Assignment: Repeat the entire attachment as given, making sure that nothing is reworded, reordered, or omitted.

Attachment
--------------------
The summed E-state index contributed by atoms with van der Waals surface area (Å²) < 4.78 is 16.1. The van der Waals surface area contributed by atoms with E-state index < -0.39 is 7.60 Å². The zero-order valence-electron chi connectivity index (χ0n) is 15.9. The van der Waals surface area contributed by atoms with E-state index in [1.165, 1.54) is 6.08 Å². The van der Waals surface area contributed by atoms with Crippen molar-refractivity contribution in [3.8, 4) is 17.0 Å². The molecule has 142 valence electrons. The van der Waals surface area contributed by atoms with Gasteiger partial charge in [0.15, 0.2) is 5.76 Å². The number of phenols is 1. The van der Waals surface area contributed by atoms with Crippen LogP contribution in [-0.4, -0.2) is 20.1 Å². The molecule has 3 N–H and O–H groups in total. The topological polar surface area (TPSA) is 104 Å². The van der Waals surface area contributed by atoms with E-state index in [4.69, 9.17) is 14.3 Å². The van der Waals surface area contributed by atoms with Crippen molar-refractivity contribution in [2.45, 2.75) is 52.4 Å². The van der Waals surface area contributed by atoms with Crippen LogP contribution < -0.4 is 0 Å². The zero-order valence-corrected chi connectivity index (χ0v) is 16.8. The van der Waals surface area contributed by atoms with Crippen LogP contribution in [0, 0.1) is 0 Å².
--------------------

The summed E-state index contributed by atoms with van der Waals surface area (Å²) < 4.78 is 16.1. The van der Waals surface area contributed by atoms with E-state index < -0.39 is 7.60 Å². The zero-order valence-electron chi connectivity index (χ0n) is 15.9. The van der Waals surface area contributed by atoms with E-state index in [1.165, 1.54) is 6.08 Å². The van der Waals surface area contributed by atoms with Crippen molar-refractivity contribution in [3.8, 4) is 17.0 Å². The molecule has 142 valence electrons. The van der Waals surface area contributed by atoms with Gasteiger partial charge in [0.15, 0.2) is 5.76 Å². The number of phenols is 1. The van der Waals surface area contributed by atoms with Crippen LogP contribution in [-0.4, -0.2) is 20.1 Å². The molecule has 3 N–H and O–H groups in total. The topological polar surface area (TPSA) is 104 Å². The van der Waals surface area contributed by atoms with E-state index in [4.69, 9.17) is 14.3 Å². The van der Waals surface area contributed by atoms with Crippen molar-refractivity contribution in [2.45, 2.75) is 52.4 Å². The van der Waals surface area contributed by atoms with Crippen LogP contribution < -0.4 is 0 Å². The zero-order valence-corrected chi connectivity index (χ0v) is 16.8. The van der Waals surface area contributed by atoms with Crippen LogP contribution in [0, 0.1) is 0 Å².